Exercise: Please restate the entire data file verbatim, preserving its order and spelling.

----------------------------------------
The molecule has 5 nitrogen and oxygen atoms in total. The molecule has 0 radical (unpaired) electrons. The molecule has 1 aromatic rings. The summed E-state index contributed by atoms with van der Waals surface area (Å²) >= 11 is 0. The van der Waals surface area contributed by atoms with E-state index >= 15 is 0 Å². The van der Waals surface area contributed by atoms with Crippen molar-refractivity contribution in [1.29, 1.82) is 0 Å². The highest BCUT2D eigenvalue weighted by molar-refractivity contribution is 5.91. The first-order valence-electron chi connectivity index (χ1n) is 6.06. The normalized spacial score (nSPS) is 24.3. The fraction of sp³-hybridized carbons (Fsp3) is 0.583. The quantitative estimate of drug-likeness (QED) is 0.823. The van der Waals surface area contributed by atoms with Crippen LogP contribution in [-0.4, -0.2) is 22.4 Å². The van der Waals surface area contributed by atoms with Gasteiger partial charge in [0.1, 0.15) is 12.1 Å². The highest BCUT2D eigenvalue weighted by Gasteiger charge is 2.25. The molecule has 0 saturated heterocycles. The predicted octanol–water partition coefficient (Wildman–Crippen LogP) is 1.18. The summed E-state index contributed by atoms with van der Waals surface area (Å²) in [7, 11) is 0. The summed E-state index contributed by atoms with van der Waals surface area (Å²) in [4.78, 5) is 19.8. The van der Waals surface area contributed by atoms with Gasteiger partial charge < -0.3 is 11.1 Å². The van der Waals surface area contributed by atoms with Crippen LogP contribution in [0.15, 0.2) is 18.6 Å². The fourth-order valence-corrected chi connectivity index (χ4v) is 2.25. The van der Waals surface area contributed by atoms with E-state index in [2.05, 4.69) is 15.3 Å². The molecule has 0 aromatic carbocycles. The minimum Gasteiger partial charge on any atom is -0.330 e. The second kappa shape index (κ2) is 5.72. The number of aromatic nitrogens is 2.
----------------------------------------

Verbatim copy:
The molecule has 5 nitrogen and oxygen atoms in total. The molecule has 0 radical (unpaired) electrons. The molecule has 1 aromatic rings. The summed E-state index contributed by atoms with van der Waals surface area (Å²) >= 11 is 0. The van der Waals surface area contributed by atoms with E-state index >= 15 is 0 Å². The van der Waals surface area contributed by atoms with Crippen molar-refractivity contribution in [1.29, 1.82) is 0 Å². The highest BCUT2D eigenvalue weighted by molar-refractivity contribution is 5.91. The first-order valence-electron chi connectivity index (χ1n) is 6.06. The normalized spacial score (nSPS) is 24.3. The fraction of sp³-hybridized carbons (Fsp3) is 0.583. The quantitative estimate of drug-likeness (QED) is 0.823. The van der Waals surface area contributed by atoms with Crippen LogP contribution in [-0.4, -0.2) is 22.4 Å². The van der Waals surface area contributed by atoms with Gasteiger partial charge in [0.1, 0.15) is 12.1 Å². The highest BCUT2D eigenvalue weighted by Gasteiger charge is 2.25. The molecule has 0 saturated heterocycles. The predicted octanol–water partition coefficient (Wildman–Crippen LogP) is 1.18. The summed E-state index contributed by atoms with van der Waals surface area (Å²) in [7, 11) is 0. The summed E-state index contributed by atoms with van der Waals surface area (Å²) in [4.78, 5) is 19.8. The van der Waals surface area contributed by atoms with Gasteiger partial charge < -0.3 is 11.1 Å². The van der Waals surface area contributed by atoms with Crippen LogP contribution in [0.15, 0.2) is 18.6 Å². The fourth-order valence-corrected chi connectivity index (χ4v) is 2.25. The van der Waals surface area contributed by atoms with E-state index in [2.05, 4.69) is 15.3 Å². The molecule has 0 aromatic carbocycles. The minimum Gasteiger partial charge on any atom is -0.330 e. The second kappa shape index (κ2) is 5.72. The number of aromatic nitrogens is 2.